NAMA chairman, Frank Daly and chief executive, Brendan McDonagh advised Noonan of the dramatic development and they agreed, notwithstanding the potential negative fallout, that the sale process should continue.
Following the withdrawal of PIMCO, Brown Rudnick assisted Cerberus with its bid with a similar success fee of £15 million to be paid to the law firm, if the bid was successful, and to be shared with Tughans. It was also agreed that Cushnahan would not be involved in the fee arrangement or preparation of the final tender in order to avoid any of the potential conflicts which had ended the PIMCO bid so abruptly.
A flurry of political lobbying followed including by Cerberus Global Investments chairman and former US vice-president, Dan Quayle who met Robinson, Hamilton and Coulter privately in Belfast in March 2014 and without the knowledge of deputy First Minister, Martin McGuinness. Cerberus Capital Management chairman, and former US treasury secretary, John Snow, met Michael Noonan and his senior finance department officials and then NAMA chairman Frank Daly in Dublin in late March 2014, on the day before the bidding closed.
Cerberus was successful with a bid of £1.24 billion for the portfolio, with over £700 million in finance loaned to it by Nomura Bank of Japan. It paid the £15 million in fees to Brown Rudnick and Tughans in July 2014.
In July 2015, a political storm erupted when Wexford TD, Mick Wallace, alleged in the Dáil that a number of people including senior politicians were due to receive large ‘success fees’ and that some £7 million had been transferred to an Isle of Man account, in connection with the Project Eagle sale.
It soon emerged that Ian Coulter had resigned from Tughans after a disagreement with his partners who objected to his transfer of the monies offshore. Within days of Wallace’s claims, Peter Robinson denied that he, or any members of his family, were intended beneficiaries of funds arising from the Project Eagle sale.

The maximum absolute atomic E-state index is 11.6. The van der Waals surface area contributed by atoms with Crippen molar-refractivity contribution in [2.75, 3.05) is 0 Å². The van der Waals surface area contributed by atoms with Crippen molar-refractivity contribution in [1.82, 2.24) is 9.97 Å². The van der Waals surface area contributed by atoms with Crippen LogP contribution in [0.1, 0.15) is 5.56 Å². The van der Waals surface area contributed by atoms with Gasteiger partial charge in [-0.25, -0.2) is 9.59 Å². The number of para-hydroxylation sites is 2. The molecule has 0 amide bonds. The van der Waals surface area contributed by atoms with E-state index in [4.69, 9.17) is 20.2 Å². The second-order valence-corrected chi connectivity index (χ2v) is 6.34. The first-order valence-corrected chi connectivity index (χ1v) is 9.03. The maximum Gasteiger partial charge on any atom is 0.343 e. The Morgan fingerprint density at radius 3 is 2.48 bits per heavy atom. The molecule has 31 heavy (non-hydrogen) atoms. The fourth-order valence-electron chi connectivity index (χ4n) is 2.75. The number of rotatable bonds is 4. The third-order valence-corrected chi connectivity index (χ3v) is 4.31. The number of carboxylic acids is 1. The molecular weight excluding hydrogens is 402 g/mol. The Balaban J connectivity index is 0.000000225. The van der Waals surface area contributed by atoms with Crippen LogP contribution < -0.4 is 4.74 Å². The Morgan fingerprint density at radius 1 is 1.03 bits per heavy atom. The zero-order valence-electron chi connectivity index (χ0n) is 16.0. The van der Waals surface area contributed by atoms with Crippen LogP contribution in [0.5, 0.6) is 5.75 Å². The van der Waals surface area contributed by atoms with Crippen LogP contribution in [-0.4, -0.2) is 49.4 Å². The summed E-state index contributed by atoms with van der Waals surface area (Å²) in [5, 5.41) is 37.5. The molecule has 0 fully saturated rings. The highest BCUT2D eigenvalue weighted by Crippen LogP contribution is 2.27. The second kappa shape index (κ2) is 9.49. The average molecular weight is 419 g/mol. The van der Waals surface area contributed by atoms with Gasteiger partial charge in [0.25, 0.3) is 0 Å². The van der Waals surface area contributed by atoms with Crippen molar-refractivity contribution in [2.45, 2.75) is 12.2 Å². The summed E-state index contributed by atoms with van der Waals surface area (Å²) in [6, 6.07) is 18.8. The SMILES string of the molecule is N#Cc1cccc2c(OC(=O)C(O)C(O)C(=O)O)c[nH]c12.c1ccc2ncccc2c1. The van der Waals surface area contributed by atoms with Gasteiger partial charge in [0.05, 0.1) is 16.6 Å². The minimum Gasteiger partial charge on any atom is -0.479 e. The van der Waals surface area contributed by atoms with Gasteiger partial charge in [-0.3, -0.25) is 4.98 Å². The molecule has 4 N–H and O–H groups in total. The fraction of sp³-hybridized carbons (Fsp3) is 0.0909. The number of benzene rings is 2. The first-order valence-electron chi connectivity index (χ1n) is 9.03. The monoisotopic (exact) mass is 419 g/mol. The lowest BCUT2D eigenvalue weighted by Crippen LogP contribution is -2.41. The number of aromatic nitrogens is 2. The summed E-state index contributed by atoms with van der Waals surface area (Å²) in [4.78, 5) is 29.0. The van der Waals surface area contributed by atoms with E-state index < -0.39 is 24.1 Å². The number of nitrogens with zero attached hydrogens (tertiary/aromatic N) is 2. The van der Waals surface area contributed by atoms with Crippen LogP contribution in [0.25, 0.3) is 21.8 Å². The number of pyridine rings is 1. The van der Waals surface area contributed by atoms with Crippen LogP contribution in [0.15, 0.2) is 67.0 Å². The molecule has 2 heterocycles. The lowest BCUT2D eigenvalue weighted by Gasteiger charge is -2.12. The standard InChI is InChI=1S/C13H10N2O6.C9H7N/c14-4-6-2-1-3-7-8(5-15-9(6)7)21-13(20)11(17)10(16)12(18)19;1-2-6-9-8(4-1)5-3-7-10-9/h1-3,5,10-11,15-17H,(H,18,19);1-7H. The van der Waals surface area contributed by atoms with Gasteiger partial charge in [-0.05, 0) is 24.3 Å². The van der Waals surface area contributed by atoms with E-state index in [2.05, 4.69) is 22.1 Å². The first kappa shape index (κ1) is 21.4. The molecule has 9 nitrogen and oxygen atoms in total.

The controversy did not go away and within months the finance committee at Stormont held an inquiry which raised serious questions surrounding the sale process and during which it was alleged under privilege by loyalist blogger, Jamie Bryson that Robinson, Cushnahan, Coulter, Watters and Creighton were to benefit from the sale process.
In two programmes broadcast during 2016, the BBC Spotlight team revealed that Cushnahan, in August 2012, had been paid up to £40,000 in cash by Northern Ireland developer, John Miskelly, in return for assistance with dealing with his NAMA debts. In one of two secretly taped interviews broadcast by BBC Spotlight, Cushnahan insisted that he was among those due to receive some £6 million of the funds placed offshore by Coulter. Miskelly has also been questioned by the NCA in connection with these revelations.
Cushnahan resigned from the NIAC in October 2013 while Hanna left NAMA in November 2014.
In September 2016, the Irish Comptroller and Auditor General published a critical report which suggested that NAMA could have made more than £190 million more from the transaction.
A subsequent inquiry by the Oireachtas Public Accounts Committee in Dublin was also critical of the process and suggested in a report, published in March 2017, that it was ‘not procedurally appropriate’ for Michael Noonan to meet Cerberus executives just before the closing date for bids in late March 2014 just a day before the closing date for bids.
In May 2017, the Fine Gael led government agreed to establish a Commission of Investigation into Project Eagle headed by retired High Court judge, John Cooke, which is ongoing. The US Securities and Exchange Commission and the FBI have also carried out investigations into aspects of the Project Eagle sale, the results of which are, as yet, unknown.
The NCA has also yet to release the results of its investigation known as ‘Operation Pumpless’ which its director general, Lynne Owens has described as “one of our highest priority operations in our serious and organised crime grid”. She told the Policing Board in October 2016 that six people were under criminal investigation while more than 40 witnesses had been interviewed.
The Project Eagle controversy has some road to go yet.
NAMA LAND by Frank Connolly is published by Gill Books.